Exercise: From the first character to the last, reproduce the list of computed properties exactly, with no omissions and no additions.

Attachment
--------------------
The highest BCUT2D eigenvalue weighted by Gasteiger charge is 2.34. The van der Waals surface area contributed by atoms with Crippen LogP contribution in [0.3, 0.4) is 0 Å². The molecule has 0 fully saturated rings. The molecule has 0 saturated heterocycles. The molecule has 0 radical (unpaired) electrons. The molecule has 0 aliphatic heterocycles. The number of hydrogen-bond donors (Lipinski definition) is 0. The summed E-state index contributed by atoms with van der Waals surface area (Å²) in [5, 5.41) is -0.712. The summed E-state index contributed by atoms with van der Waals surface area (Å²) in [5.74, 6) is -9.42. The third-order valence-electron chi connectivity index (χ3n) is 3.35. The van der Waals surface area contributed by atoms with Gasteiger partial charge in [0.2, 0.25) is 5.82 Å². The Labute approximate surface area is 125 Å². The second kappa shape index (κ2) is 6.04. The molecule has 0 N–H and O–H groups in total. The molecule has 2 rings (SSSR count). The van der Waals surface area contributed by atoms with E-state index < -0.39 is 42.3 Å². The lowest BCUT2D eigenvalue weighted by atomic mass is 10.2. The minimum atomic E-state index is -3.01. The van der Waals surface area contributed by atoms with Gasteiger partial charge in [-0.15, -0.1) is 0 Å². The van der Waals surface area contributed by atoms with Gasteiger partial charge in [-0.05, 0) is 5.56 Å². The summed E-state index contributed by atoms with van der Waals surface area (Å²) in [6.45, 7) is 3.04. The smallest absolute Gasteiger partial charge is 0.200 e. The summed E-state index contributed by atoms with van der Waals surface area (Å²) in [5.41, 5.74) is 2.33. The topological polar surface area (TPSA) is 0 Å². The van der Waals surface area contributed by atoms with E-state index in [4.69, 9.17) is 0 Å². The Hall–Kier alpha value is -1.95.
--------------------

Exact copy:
The highest BCUT2D eigenvalue weighted by Gasteiger charge is 2.34. The van der Waals surface area contributed by atoms with Crippen LogP contribution in [0.3, 0.4) is 0 Å². The molecule has 0 fully saturated rings. The molecule has 0 saturated heterocycles. The molecule has 0 radical (unpaired) electrons. The molecule has 0 aliphatic heterocycles. The number of hydrogen-bond donors (Lipinski definition) is 0. The summed E-state index contributed by atoms with van der Waals surface area (Å²) in [5, 5.41) is -0.712. The summed E-state index contributed by atoms with van der Waals surface area (Å²) in [5.74, 6) is -9.42. The third-order valence-electron chi connectivity index (χ3n) is 3.35. The van der Waals surface area contributed by atoms with Gasteiger partial charge in [0.2, 0.25) is 5.82 Å². The Labute approximate surface area is 125 Å². The second kappa shape index (κ2) is 6.04. The molecule has 0 N–H and O–H groups in total. The molecule has 2 rings (SSSR count). The van der Waals surface area contributed by atoms with E-state index < -0.39 is 42.3 Å². The lowest BCUT2D eigenvalue weighted by atomic mass is 10.2. The minimum atomic E-state index is -3.01. The van der Waals surface area contributed by atoms with Gasteiger partial charge in [-0.15, -0.1) is 0 Å². The van der Waals surface area contributed by atoms with Gasteiger partial charge in [-0.05, 0) is 5.56 Å². The summed E-state index contributed by atoms with van der Waals surface area (Å²) in [6.45, 7) is 3.04. The smallest absolute Gasteiger partial charge is 0.200 e. The summed E-state index contributed by atoms with van der Waals surface area (Å²) in [5.41, 5.74) is 2.33. The topological polar surface area (TPSA) is 0 Å². The van der Waals surface area contributed by atoms with E-state index in [4.69, 9.17) is 0 Å². The Hall–Kier alpha value is -1.95.